Interested in what responses people have. I'm thinking that some games where the experience of playing is immersive - Werewolf, Mice and Mystics, Merchants and Marauders - could be considered works of art, but I'm having a harder time with more strategic or abstract games. I'm not quite sure if Twilight Struggle is a work of art.
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Boaty McBoatface
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The boards can be.
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Xander Fulton
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There are a few games that are, for lack of a better term, "interactive stories".

Sherlock Holmes Consulting Detective: The Thames Murders & Other Cases
Tales of the Arabian Nights

...I'd say that if a book counts, these would count.
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Tom McVey
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slatersteven wrote:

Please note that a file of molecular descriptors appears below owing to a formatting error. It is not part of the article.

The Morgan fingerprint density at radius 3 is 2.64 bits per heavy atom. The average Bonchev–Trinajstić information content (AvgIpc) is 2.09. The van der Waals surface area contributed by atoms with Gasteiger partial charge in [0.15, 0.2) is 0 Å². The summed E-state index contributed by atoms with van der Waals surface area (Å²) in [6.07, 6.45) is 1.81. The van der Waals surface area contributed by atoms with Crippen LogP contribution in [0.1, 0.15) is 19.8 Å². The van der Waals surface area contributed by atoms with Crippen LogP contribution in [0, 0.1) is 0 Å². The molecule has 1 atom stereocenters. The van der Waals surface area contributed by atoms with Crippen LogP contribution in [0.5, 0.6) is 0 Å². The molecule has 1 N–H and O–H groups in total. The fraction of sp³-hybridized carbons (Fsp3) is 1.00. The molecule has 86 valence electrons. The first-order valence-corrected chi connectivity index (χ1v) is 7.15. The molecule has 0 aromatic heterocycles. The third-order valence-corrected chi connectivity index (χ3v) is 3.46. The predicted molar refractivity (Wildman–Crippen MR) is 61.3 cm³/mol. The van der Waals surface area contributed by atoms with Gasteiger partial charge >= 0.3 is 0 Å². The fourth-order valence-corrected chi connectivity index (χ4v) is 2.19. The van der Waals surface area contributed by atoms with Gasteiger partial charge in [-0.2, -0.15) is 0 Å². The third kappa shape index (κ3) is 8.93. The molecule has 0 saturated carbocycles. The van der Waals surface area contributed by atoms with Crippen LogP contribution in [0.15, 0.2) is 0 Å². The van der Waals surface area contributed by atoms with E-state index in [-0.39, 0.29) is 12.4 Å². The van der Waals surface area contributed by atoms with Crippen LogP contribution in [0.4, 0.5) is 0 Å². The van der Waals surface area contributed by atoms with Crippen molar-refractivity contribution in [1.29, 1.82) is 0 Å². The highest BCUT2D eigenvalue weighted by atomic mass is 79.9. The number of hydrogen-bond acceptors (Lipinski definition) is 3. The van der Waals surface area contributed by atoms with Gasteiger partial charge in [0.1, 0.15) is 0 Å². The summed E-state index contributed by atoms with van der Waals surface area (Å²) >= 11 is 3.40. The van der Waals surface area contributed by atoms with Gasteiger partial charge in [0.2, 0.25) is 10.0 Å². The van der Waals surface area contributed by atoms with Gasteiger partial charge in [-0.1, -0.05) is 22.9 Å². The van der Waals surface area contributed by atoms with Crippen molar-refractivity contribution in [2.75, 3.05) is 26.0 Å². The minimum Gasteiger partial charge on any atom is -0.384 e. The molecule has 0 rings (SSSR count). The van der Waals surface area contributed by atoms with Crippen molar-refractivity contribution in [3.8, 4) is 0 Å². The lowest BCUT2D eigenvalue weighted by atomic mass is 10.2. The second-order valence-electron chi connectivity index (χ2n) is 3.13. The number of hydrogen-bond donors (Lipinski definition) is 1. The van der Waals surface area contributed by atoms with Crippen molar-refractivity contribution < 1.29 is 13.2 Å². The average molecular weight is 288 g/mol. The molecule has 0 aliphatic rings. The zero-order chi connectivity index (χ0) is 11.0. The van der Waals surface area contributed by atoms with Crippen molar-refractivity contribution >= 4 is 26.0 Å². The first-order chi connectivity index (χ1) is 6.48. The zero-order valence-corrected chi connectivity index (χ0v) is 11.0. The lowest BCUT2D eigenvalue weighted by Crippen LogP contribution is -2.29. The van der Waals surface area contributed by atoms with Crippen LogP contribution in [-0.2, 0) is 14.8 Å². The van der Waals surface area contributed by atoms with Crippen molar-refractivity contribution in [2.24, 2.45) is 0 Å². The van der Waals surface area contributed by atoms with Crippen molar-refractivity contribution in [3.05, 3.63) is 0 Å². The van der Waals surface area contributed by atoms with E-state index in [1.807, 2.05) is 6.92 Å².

The boards can be.


That's not quite what I'm asking about. Scythe is a beautiful game, but the experience of playing it isn't quite immersive enough for me to think of it as a work of art.
 
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Boaty McBoatface
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tmcvey wrote:
slatersteven wrote:
The boards can be.


That's not quite what I'm asking about. Scythe is a beautiful game, but the experience of playing it isn't quite immersive enough for me to think of it as a work of art.
Then no, a game experience cannot be a work of art, any more then drinking a beer or watching a film.
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Shawn Fox
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tmcvey wrote: